NOPER & SAINT MACHINE

FEED ME
FEED ME is a ludic experiment that explores the relation between the artwork and its public. With a self-ironical approach, the project is calling the subjects of monstrous and perpetually insatiable Tra to her feeding ritual: the entire exhibition is a live organism that feeds on the energy produced by the movements of the public. It is an interactive multimedia capsule that carries a dynamic platform where everything moves, pulses and reacts to motion on a common rhythm. The exhibition space is structured in narrowing concentric circles, creating several worlds that include each other and cocoon around a magical protection space, thus the public is activated on several levels.

NICK ERVINCK

Olnetop
OLNETOP has something monstrous, a hybrid shape in which one can recognize various elements. The work is not clearly defined but points in different directions. The imagery used is clearly inspired by macro photographic images of splashing water, and thus sculpturally interprets the encounter between nature and technology.

Rebecca Warren

She works with an eye to extremes – monstrous excess, alarming paucity – creating a variety of objects that exist somewhere on the continuum between pure fleshiness and pure cartoonishness. Warren’s heightened appreciation of the framing, placement and context of her works, combined with an exploration of materials’ hidden meanings can also be found in her wall-mounted vitrines.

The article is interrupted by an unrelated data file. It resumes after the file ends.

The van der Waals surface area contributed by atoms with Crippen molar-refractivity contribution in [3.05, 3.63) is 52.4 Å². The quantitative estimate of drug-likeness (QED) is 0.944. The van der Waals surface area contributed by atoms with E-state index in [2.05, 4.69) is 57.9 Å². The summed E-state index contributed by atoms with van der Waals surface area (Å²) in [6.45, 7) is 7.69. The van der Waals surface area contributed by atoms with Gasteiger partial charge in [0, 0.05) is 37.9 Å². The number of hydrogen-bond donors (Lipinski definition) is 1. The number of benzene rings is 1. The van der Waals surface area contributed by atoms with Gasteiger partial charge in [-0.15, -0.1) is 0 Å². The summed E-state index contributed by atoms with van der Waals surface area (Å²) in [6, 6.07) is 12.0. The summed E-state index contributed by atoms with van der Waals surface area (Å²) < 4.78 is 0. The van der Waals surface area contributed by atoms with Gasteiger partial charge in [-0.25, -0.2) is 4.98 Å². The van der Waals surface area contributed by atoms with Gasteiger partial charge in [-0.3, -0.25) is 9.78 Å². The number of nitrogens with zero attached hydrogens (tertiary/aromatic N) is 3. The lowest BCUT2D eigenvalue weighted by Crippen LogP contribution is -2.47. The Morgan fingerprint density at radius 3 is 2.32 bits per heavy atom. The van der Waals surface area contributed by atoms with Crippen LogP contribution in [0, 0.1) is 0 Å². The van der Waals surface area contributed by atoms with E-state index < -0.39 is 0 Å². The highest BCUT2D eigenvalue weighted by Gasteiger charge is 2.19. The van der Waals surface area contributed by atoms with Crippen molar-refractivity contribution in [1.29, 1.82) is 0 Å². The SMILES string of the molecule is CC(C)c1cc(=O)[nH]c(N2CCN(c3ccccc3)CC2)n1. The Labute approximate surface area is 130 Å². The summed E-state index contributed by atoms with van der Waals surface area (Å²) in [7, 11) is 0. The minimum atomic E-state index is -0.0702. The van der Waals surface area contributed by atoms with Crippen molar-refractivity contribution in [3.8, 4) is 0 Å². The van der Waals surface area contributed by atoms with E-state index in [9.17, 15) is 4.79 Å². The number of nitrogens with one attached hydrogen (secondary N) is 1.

Elene Usdin

Life Is Monstrous

STELARC

drawing with robot arm
“With gene mapping, gender reassignment, prosthetic limbs and neural implants, what a body is and how a body operates becomes problematic. We generate Fractal Flesh and Phantom Flesh, extended operational systems and virtual task environments. Meat and metal mesh into unexpected and alternate anatomical architectures that perform remotely beyond the boundaries of the skin and beyond the local space it inhabits. The monstrous is no longer the alien other. We inhabit an age of Circulating Flesh. Organs are extracted from one body and inserted into other bodies. Limbs that are amputated from a dead body can be reattached and reanimated on a living body. A face from a donor stitched to the skull of the recipient becomes a Third Face. A skin cell from an impotent male can be recoded into a sperm cell. And more interestingly a skin cell from a female body might be recoded into a sperm cell. Turbine hearts circulate blood without pulsing. In the near future you might rest you head on your loved one’s chest. They are warm to the touch, they are breathing, they are certainly alive. But they will have no heartbeat. A cadaver can be preserved forever through plastination whilst simultaneously a comatose body can be sustained indefinitely on a life-support system. Dead bodies need not decompose, near-dead bodies need not die. Most people will no longer die biological deaths. They will die when their life-support systems are switched off. The dead, the near-dead, the not-yet-born and the partially living exist simultaneously. And cryongenically preserved bodies await reanimation at some imagined future. We live in an age of the Cadaver, the Comatose and the Chimera. Liminal spaces proliferate. Engineering organs, stem-cell growing them or by bio-printing will result in an abundence of organs. An excess of organs. Of organs awaiting bodies. Of Organs Without Bodies.” STELARC